Video Clip: Weed Em and Reap Part 1. Reflective Shield Flamer

Organic Agriculture March 25, 2009 Print Friendly and PDF

Source:

Weed 'Em and Reap Part 1: Tools for Non-Chemical Weed Management in Vegetable Cropping Systems [DVD]. A. Stone. 2006. Oregon State University Dept. of Horticulture. Corvallis, Oregon. Available at: http://www.weedemandreap.org (verified 17 Dec 2008).


 

This is a Weed 'Em and Reap Part 1 video clip.

 

Featuring

Joel Reiten, Bejo Seeds. Cottage Grove, OR.

Audio Text

This is a Hoaf infrared flamer. It’s a little bit different from some of the open flamers that you might be used to seeing in the past. This particular unit is manufactured in Holland. It was specifically developed for organic agriculture there. What makes this unit a little bit different than some of the open flamers is the contained heads that have a high-efficiency burner and then they have the polished chrome deflection plates that deflect from the flamers down towards the ground. Even though it’s called an infrared burner, it’s somewhat of a misnomer. It’s infrared from the standpoint that it is using reflective technology to reflect that heat back down to the ground.

This is so that it can trap that heat in a very specific confined area, not let it out. It saves heat, makes it more efficient and brings the temperature underneath this hood up more rapidly and keeps it at a uniform high temperature throughout the use of the equipment.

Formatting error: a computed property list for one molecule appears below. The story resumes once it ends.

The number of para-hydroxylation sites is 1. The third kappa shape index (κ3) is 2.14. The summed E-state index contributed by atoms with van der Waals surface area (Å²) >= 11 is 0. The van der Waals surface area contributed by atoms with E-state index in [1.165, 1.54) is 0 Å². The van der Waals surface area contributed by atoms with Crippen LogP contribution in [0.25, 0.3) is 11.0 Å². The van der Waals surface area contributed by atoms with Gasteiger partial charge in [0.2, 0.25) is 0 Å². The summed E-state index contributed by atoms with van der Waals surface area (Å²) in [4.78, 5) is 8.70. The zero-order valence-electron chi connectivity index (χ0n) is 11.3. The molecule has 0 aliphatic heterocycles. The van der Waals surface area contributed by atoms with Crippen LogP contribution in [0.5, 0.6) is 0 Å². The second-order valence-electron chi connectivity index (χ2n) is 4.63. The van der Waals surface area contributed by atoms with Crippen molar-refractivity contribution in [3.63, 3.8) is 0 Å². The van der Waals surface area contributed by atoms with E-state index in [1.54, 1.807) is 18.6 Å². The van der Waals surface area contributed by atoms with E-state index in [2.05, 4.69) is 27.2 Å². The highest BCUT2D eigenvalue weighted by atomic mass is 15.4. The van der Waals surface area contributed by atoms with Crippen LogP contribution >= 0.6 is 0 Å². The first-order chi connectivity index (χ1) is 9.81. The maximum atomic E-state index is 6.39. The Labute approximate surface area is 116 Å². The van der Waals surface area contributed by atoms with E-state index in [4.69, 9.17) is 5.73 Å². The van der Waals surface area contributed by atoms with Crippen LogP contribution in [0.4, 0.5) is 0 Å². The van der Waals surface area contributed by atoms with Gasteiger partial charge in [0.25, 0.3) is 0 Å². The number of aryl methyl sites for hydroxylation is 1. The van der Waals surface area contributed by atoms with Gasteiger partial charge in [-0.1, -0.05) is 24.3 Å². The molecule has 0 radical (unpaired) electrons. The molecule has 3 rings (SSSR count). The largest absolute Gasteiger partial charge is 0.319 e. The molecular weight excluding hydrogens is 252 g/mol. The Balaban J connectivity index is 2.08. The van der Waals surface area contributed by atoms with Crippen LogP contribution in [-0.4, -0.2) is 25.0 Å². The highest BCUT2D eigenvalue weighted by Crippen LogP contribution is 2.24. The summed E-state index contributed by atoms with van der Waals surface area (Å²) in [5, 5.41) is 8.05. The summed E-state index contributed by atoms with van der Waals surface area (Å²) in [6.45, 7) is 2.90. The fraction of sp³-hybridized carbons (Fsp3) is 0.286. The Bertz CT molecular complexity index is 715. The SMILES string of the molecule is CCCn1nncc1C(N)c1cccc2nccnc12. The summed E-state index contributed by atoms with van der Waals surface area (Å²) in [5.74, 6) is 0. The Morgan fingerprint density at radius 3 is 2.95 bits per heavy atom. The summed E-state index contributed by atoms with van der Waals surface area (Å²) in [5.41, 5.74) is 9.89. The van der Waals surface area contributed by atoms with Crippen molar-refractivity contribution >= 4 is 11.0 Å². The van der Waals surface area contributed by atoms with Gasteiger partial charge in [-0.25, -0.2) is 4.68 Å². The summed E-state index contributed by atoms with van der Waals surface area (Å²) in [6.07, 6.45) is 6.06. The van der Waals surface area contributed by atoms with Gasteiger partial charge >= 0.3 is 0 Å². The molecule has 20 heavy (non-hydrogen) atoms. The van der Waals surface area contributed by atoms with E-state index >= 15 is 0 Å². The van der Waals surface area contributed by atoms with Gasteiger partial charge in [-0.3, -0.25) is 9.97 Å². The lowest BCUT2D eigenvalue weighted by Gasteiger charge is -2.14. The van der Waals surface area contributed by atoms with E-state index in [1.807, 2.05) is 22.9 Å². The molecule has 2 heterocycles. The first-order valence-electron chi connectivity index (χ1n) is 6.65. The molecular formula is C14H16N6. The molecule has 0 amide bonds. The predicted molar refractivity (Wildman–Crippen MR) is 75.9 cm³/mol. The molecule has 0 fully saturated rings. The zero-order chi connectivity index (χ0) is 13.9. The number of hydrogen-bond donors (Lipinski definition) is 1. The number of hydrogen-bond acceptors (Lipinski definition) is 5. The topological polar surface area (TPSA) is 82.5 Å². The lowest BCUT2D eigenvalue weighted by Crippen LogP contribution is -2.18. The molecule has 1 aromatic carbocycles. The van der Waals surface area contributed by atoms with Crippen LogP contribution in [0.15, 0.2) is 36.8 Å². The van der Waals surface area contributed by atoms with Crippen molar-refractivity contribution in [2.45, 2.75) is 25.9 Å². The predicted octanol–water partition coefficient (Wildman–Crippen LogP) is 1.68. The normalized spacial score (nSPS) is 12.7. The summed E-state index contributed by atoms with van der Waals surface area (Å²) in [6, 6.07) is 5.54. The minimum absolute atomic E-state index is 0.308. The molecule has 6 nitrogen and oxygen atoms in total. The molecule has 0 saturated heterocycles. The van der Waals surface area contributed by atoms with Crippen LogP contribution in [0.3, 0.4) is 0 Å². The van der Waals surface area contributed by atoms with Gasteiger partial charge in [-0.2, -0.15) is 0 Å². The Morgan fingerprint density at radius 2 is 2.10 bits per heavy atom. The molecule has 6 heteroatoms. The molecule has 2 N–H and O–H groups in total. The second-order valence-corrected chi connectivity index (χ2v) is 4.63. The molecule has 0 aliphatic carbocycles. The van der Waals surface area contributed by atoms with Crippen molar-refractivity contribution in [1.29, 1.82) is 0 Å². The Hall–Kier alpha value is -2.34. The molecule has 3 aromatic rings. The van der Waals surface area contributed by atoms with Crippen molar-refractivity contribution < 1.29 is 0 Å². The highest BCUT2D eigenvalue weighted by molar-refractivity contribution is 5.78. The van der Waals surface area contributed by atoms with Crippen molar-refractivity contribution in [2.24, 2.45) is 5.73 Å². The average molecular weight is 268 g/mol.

This is basically “the brains” of the equipment with the automatic ignition; it’s really a safety factor. The grower can sit at his tractor and control the amount of gas that’s going in as well as controlling the ignition system, which turns the flame on and off. It’s much safer than going back with a lit match and try to light your burners.

We’ve got three different lights here to monitor what’s going on. The failure light comes on when any of the burners would shut off. Then just the ignition green light and the gas green light to just ensure that both systems are working. We initially looked at this technology to destroy foliage on top of young plants in the fall for a disease control method and then we have started to use this for weed control in the spring.

This is an eOrganic article and was reviewed for compliance with National Organic Program regulations by members of the eOrganic community. Always check with your organic certification agency before adopting new practices or using new materials. For more information, refer to eOrganic's articles on organic certification.

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This work is supported by the USDA National Institute of Food and Agriculture, New Technologies for Ag Extension project.